July 8, 2011


Jets camp loss spurs AG lockout review

Attorney General examining economic cost of NFL labor dispute, investigating antitrust violations

Staff Reporter

Citing the economic blow to places like Cortland, New York’s attorney general is looking into whether the NFL lockout violates antitrust laws.
In a letter sent Tuesday to NFL Commissioner Roger Goodell, Assistant Attorney General Richard Schwartz said he was concerned about the “serious, adverse impact that the National Football League’s player lockout creates for New York State businesses and residents.”
Schwartz cited the Jets decision to cancel its training camp at SUNY Cortland as one example of how the lockout will affect New York’s economy. “The state college and its surrounding communities expected millions of dollars to flow into the region as a result of the training camp. That influx has now evaporated”
Given the economic losses at stake, the Attorney General’s Office has the authority to investigate, said Marty Mack, a former Cortland mayor who now works as executive deputy attorney general for regional affairs.
Under the Donnelly Act, the Attorney General’s Office has broad authority to investigate anti-competitive conduct unless “legality of the ... practice is so well established, either by the plain language of the statute or by existing judicial interpretation, as to be free from doubt,” Schwartz wrote in his letter to Goodell.
Mack said the antitrust issue revolves around whether the 32 NFL teams can join together to lock out the players and leave them with no place to play.
“While we are hopeful that the NFL and its players will reach an agreement to end the ongoing lockout in the near future, this office will take all appropriate steps to protect New Yorkers — many of whom rely on the significant economic activity generated by the NFL— as well as state and local governmental entities,” Attorney General Eric Schneiderman said in a statement Thursday.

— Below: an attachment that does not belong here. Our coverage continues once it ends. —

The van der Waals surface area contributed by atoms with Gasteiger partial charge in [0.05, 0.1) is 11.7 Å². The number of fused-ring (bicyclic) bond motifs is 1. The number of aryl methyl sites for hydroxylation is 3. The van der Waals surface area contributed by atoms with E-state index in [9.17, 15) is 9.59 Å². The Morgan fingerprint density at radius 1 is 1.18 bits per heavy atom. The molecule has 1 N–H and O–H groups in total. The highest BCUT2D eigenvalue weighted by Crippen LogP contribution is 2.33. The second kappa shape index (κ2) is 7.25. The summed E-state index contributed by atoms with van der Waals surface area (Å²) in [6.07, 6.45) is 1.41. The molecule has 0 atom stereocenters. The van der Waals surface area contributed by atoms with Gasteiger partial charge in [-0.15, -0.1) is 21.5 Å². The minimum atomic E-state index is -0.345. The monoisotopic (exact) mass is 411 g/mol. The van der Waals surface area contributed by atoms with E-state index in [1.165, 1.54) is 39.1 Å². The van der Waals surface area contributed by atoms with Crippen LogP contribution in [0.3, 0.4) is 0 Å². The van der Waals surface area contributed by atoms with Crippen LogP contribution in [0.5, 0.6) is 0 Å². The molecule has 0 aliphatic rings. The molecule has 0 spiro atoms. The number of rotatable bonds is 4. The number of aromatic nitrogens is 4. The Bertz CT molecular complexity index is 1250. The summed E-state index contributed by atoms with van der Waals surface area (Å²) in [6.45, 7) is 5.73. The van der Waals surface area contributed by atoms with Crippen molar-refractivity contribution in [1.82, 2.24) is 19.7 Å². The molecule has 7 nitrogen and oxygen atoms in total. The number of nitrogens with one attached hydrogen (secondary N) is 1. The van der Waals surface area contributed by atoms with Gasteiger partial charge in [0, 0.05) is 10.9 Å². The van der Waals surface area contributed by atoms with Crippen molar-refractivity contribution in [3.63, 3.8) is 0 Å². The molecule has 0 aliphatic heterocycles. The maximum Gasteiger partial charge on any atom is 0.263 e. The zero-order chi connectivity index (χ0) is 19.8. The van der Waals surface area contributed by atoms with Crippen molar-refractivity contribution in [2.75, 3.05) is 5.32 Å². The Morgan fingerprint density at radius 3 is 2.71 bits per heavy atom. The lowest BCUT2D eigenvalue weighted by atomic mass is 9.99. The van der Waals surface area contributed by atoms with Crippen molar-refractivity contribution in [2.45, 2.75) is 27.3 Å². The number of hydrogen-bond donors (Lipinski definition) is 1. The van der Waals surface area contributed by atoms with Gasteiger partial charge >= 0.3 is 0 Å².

The Attorney General’s Office is seeking information from the NFL and the NFL Players Association for its investigation.
The office is looking for any analysis performed indicating the lockout’s economic impact on the United States and New York, as well as other contracts the owners have with New York businesses or for stadiums, training facilities and offices in New York.
In addition to other information, the office also wants to know how many New York state residents would lose their jobs because of the lockout.
The player lockout will “inflict significant economic injuries statewide” that will extend to transportation systems, hotels, restaurants and other local establishments, Schwartz said.
SUNY Cortland released a study after last year’s camp, which took place at the campus from Aug. 1 through 19, indicating that the camp generated $5.8 million in economic activity for the Cortland region, 36 percent more than the nearly $4.3 million a year earlier.
Attendance was estimated at 41,000 by the Jets, a 21 percent increase over 2009’s 34,000. The New York Giants hold their training camp at the University at Albany and Buffalo Bills hold their camp at St. John Fisher College near Rochester.
“The NFL lockout of the players has a significant impact on New York,” Mack said.

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